Golf returns to the Olympics when the event is held in Brazil in four years' time, but, concerns remain regarding whether the game's most high-profile players will compete.
A major decision to be made on the Olympics
DUBAI // Golf returns to the Olympics for the first time in 112 years when the event is held in Rio de Janeiro in four years' time, yet as the organisational process intensifies, concerns remain regarding whether the game's most high-profile players will compete.
Last week, Brazilian officials met with Peter Dawson, the president of the International Golf Federation (IGF), to decide the architect tasked with designing the 18-hole course on which the tournament will be played. However, a final decision has been delayed until the International Olympic Committee (IOC) visit the city next month.
Golf made its debut at the second modern Olympics in Paris in 1900, but was dropped after the 1904 games in St Louis, Missouri. It is expected that inclusion in the world's most-watched sports event will result in exponential growth.
George O'Grady, the chief executive of the European Tour and a director on the IGF board, said meetings will be held during the London Olympics this summer to discuss a number of other important factors.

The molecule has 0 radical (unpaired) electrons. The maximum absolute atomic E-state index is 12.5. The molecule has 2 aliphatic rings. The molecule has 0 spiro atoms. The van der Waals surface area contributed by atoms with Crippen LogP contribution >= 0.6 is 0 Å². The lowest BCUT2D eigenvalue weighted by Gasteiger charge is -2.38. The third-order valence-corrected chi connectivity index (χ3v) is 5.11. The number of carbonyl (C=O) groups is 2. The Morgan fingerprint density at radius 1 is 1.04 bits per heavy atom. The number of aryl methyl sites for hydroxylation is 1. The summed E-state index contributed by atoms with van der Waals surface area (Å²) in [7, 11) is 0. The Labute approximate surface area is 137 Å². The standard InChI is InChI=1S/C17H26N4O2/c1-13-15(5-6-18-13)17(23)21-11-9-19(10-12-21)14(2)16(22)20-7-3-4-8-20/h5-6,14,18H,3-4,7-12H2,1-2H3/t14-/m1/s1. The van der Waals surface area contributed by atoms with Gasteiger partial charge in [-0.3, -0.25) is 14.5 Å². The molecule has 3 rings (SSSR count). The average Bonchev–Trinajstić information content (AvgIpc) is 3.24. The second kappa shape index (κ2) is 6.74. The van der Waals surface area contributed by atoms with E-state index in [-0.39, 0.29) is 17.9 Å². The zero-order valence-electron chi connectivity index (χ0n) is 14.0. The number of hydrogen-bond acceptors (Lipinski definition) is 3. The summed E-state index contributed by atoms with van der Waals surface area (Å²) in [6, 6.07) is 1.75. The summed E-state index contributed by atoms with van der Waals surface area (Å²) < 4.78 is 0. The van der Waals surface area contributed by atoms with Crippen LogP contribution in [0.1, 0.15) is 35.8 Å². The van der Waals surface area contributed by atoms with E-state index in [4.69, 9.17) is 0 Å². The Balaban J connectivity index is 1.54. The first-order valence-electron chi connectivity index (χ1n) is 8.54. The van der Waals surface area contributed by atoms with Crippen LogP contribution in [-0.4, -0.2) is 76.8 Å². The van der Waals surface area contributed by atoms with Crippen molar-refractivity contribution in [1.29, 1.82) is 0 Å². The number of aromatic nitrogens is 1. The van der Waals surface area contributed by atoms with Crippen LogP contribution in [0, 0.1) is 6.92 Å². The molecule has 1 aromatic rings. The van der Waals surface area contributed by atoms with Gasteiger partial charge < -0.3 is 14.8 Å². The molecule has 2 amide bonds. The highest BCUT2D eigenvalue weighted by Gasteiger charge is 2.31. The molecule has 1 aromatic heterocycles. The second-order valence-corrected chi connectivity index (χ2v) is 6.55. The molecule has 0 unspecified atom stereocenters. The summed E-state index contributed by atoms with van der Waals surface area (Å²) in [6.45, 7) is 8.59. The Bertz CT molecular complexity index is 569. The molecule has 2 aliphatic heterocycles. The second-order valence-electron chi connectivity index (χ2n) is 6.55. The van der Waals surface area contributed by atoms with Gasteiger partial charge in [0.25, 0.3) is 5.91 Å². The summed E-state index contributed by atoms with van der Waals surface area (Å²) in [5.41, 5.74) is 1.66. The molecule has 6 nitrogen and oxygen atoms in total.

"Bringing the countries together, deciding the countries and the representation, agreeing on how golf will be represented - all of that will be happening during the Olympics in London," he said.
"The most important thing for us is we have to run 2016 well enough to remain there because while we are already there for 2016 and 2020, the IOC must take a decision at some point in that period whether we stay in after that."
Thomas Bjorn, the chairman of the Tour's tournament committee, expects the Olympics to open the game up to a wider audience, but warned the issue remains whether top players will choose to take part.
"Now the only question is will the players play?" the Danish world No 28 player said. "We have seen in tennis, it's been a struggle to get everybody to play, but it's picked up now in tennis and most of them play and that's what we need in golf."
Bjorn said the main reason why some players would opt not to take part is down to scheduling. Two of the game's four major championships take place in July and August and the possibility of the majors being rescheduled is non-existent.
"There is one thing that won't happen in golf and that's rescheduling a major championship," Bjorn said.
"When you are a golfer and you look at the calendar, you have four weeks on your mind and that's the four majors.
"The Olympics will come at a very difficult time of the year as it will happen right around the [time of the] British Open and the US PGA … Certain players will see the majors as the pinnacle of what they can achieve."
O'Grady, however, disagrees. "Initially, if you ask what do you want the Masters or the Olympic gold medal, players would likely take the Masters, but time will tell and the history books will show there is only one guy with a gold medal every four years," he said.